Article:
Catholic Encyclopedia (1913)/Pope Benedict VIII

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Catholic Encyclopedia (1913)
Pope Benedict VIII

by Horace Kinder Mann


Date of birth unknown; d. 9 April, 1024. The first of the Tusculan popes, being the son of Gregory, Count of Tusculum, and Maria, and brother of John XIX, he was, though a layman, imposed on the chair of Peter by force (18 May, 1012). Nevertheless, dislodging a rival, he became a good and strong ruler. On the 14th of February, 1014, he crowned the German king, Henry II, emperor (Thietmar, Chron., VI, 61), and ever kept friendly with him. The peace of Italy was promoted by his subjugating the Crescentii, defeating the Saracens, and allying himself with the Normans, who appeared in its southern parts in his time. Going to Germany, he consecrated the cathedral of Bamberg (Ann. Altahen. Majores, 1020; Chron. Cass., II, 47), visited the monastery of Fulda, and obtained from Henry a charter confirmatory of the donations of Charlemagne and Otho. To restrain the vices of clerical incontinence and simony, he held, with the emperor, an important synod at Pavia (1022 -Labbe, Concilia, IX, 819), and supported the reformation which was being effected by the great monastery of Cluny. To further the interest of peace, he encouraged the "Truce of God" and countenanced the ecclesiastical advancement of Gauzlin, the natural brother of Robert the Pious, King of France. This he did because, though illegitimate, Gauzlin was a good man, and his loyal brother was very desirous of his promotion (cf. life of Gauzlin, in "Neues Archiv.", III). Benedict VIII was one of the many popes who were called upon to intervene in the interminable strife for precedence between the Patriarchs of Grado and of Aquileia (Dandolo, Chron., IX, 2, n. 2). In 1022 he received Ethelnoth of Canterbury "with great worship and very honourably hallowed him archbishop", and reinstated in his position Leofwine, Abbot of Ely (A.S. Chron., 125, 6, R.S.). A friend of St. Odilo, Abbot of Cluny, and one of the few popes of the Middle Ages who was at once powerful at home and great abroad, Benedict VIII has, on seemingly insufficient grounds, been accused of avarice.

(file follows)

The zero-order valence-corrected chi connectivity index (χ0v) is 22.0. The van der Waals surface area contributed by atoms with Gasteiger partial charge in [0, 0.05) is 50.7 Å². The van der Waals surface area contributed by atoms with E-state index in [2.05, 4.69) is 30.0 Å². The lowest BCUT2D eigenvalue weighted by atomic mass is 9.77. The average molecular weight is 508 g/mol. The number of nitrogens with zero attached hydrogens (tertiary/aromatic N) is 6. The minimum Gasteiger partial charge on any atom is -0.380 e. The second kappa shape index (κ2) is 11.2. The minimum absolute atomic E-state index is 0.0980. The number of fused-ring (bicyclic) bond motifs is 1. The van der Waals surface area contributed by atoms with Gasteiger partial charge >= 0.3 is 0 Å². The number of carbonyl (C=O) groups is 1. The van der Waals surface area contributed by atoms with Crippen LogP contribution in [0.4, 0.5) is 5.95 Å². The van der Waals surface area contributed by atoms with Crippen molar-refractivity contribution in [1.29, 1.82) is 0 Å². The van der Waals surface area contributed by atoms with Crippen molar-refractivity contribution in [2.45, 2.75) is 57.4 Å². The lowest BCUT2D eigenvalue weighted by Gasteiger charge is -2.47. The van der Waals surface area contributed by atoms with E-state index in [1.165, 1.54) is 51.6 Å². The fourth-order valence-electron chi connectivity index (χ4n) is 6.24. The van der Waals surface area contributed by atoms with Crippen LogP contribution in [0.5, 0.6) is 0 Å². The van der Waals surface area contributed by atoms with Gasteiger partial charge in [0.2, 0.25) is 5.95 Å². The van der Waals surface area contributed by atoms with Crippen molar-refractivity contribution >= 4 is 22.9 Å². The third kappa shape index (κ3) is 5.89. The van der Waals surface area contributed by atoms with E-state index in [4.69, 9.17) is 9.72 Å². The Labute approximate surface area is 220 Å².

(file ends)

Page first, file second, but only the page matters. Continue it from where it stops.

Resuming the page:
The most important source for the history of the first nine popes who bore the name of Benedict is the biographies in the Liber Pontificalis, of which the most useful edition is that of Duchesne, Le Liber Pontificalis (Paris, 1886-92), and the latest that of Mommsen, Gesta Pontif. Roman. (to the end of the reign of Constantine only, Berlin, 1898). Jaffé, Regesta Pont. Rom. (2d ed., Leipzig, 1885), gives a summary of the letters of each pope and tells where they may be read at length. Modern accounts of these popes will be found in any large Church history, or history of the City of Rome. The fullest account in English of most of them is to be read in Mann, Lives of the Popes in the Early Middle Ages (London, 1902, passim).

Horace K. Mann.